A lightweight, compact antenna made with an exotic “metamaterial” will soon bring broadband satellite Internet connections to anyone, anywhere with a portable laptop-sized hotspot.
The hotspot is the first product to be offered by Kymeta, a startup launched Tuesday by Intellectual Ventures, a Bellevue, Wash.,- based patent and research company led by former Microsoft chief technology officer Nathan Myhrvold.
The metamaterial at the heart of the company’s antenna manipulates electromagnetic radiation to point and steer a radio beam so that it stays locked onto a satellite.
The same type of exotic material is behind efforts to create a Harry Potteresque invisibility cloak by manipulating light waves. The antenna technology works with waves further down the electromagnetic spectrum, Kymeta CEO Vern Fotheringham explained to me Tuesday.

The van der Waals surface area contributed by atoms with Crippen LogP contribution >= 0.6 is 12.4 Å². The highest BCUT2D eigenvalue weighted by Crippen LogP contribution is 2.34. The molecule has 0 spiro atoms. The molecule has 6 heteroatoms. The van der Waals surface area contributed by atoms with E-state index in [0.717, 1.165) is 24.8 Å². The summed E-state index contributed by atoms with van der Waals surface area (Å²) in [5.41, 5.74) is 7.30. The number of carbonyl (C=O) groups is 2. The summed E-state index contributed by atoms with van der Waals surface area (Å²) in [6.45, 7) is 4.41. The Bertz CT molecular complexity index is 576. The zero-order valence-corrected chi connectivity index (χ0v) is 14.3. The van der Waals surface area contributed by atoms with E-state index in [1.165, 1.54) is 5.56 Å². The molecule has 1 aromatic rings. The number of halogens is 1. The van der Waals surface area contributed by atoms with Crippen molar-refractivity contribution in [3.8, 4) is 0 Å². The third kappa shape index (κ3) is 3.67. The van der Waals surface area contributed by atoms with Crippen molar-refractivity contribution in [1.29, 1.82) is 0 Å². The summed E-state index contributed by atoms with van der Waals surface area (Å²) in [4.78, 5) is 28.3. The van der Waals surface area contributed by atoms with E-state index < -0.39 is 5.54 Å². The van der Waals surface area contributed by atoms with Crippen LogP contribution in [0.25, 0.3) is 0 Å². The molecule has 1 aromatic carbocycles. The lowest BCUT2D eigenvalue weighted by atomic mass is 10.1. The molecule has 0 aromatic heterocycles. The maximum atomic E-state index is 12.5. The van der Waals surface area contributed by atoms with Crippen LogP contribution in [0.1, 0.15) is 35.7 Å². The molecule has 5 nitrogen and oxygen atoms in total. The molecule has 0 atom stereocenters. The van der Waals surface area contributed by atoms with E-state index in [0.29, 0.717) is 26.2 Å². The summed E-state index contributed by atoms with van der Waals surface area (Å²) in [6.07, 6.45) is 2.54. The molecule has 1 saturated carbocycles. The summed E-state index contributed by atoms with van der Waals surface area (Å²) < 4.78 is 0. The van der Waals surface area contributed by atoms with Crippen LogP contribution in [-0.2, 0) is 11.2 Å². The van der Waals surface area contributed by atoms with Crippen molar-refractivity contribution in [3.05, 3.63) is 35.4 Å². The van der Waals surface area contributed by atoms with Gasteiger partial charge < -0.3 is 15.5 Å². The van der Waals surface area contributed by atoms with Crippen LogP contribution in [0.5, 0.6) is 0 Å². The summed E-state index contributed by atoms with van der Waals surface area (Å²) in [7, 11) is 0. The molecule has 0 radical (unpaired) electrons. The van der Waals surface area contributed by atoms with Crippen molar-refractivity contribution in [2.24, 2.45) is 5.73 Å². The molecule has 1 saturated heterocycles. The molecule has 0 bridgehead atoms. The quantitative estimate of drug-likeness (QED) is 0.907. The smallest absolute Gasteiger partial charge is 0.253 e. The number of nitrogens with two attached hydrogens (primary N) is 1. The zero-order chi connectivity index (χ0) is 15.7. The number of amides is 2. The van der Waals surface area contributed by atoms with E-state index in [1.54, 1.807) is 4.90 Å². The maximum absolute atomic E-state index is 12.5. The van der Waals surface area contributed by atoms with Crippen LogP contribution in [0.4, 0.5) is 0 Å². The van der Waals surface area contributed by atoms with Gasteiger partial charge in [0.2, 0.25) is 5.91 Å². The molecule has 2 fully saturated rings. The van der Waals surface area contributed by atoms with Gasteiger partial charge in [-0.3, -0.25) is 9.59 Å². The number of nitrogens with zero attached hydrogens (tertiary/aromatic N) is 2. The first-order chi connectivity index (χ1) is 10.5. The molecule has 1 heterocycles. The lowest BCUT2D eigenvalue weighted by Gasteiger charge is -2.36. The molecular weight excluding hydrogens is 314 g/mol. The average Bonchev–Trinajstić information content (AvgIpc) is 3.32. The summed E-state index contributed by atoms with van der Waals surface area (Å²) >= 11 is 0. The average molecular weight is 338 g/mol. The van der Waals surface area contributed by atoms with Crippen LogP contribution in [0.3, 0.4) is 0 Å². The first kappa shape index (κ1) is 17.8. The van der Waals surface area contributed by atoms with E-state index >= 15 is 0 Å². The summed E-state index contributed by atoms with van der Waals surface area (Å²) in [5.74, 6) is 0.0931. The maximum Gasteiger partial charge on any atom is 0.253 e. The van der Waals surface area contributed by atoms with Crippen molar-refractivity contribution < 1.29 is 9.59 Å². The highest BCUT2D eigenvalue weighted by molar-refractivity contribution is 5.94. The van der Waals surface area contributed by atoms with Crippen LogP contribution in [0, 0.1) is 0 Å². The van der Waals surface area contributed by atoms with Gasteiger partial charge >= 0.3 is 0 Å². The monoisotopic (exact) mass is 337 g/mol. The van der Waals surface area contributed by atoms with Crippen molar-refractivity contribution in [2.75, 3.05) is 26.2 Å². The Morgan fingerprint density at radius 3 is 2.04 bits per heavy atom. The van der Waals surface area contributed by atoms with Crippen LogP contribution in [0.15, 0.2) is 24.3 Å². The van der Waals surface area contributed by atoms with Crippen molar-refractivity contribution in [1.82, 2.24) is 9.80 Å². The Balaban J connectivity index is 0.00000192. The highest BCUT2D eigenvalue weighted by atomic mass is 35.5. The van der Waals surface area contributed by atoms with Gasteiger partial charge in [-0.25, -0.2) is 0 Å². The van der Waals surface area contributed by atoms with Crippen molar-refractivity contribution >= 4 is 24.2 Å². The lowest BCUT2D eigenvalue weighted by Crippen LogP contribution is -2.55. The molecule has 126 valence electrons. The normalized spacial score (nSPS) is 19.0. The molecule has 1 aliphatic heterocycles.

The hotspot will deliver speeds of 10 to 20 megabytes per second, at a data plan price point equivalent to today’s 3G and 4G wireless networks.
“It is a totally different marketplace that hasn’t been able to be exploited,” Fotheringham said.
The marketplace is now available thanks to the metamaterial technology in combination with an expected tenfold increase in satellite broadband capacity by 2015, compared with 2010.
The company expects to have a pre-production prototype in 18 months and the first devices on stores shelves by late 2014 or early 2015.
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